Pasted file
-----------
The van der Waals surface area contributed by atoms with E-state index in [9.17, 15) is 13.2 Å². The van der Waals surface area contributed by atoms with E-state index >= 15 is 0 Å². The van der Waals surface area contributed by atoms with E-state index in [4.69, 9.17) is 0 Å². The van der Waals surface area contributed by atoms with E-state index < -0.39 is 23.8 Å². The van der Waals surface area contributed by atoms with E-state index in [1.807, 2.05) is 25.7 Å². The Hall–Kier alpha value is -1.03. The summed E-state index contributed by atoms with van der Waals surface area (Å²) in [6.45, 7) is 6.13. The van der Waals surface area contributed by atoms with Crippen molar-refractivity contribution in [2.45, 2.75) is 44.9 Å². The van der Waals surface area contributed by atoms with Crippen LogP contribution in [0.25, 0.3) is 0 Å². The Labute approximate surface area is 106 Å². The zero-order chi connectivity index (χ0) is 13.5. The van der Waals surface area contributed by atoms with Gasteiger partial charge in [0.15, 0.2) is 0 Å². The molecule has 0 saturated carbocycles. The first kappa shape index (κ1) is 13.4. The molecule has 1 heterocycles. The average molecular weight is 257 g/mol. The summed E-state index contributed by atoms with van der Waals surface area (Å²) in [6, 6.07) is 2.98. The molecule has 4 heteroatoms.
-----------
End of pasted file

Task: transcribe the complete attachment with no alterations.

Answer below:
The van der Waals surface area contributed by atoms with E-state index in [9.17, 15) is 13.2 Å². The van der Waals surface area contributed by atoms with E-state index >= 15 is 0 Å². The van der Waals surface area contributed by atoms with E-state index in [4.69, 9.17) is 0 Å². The van der Waals surface area contributed by atoms with E-state index < -0.39 is 23.8 Å². The van der Waals surface area contributed by atoms with E-state index in [1.807, 2.05) is 25.7 Å². The Hall–Kier alpha value is -1.03. The summed E-state index contributed by atoms with van der Waals surface area (Å²) in [6.45, 7) is 6.13. The van der Waals surface area contributed by atoms with Crippen molar-refractivity contribution in [2.45, 2.75) is 44.9 Å². The van der Waals surface area contributed by atoms with Crippen LogP contribution in [0.25, 0.3) is 0 Å². The Labute approximate surface area is 106 Å². The zero-order chi connectivity index (χ0) is 13.5. The van der Waals surface area contributed by atoms with Gasteiger partial charge in [0.15, 0.2) is 0 Å². The molecule has 0 saturated carbocycles. The first kappa shape index (κ1) is 13.4. The molecule has 1 heterocycles. The average molecular weight is 257 g/mol. The summed E-state index contributed by atoms with van der Waals surface area (Å²) in [6, 6.07) is 2.98. The molecule has 4 heteroatoms.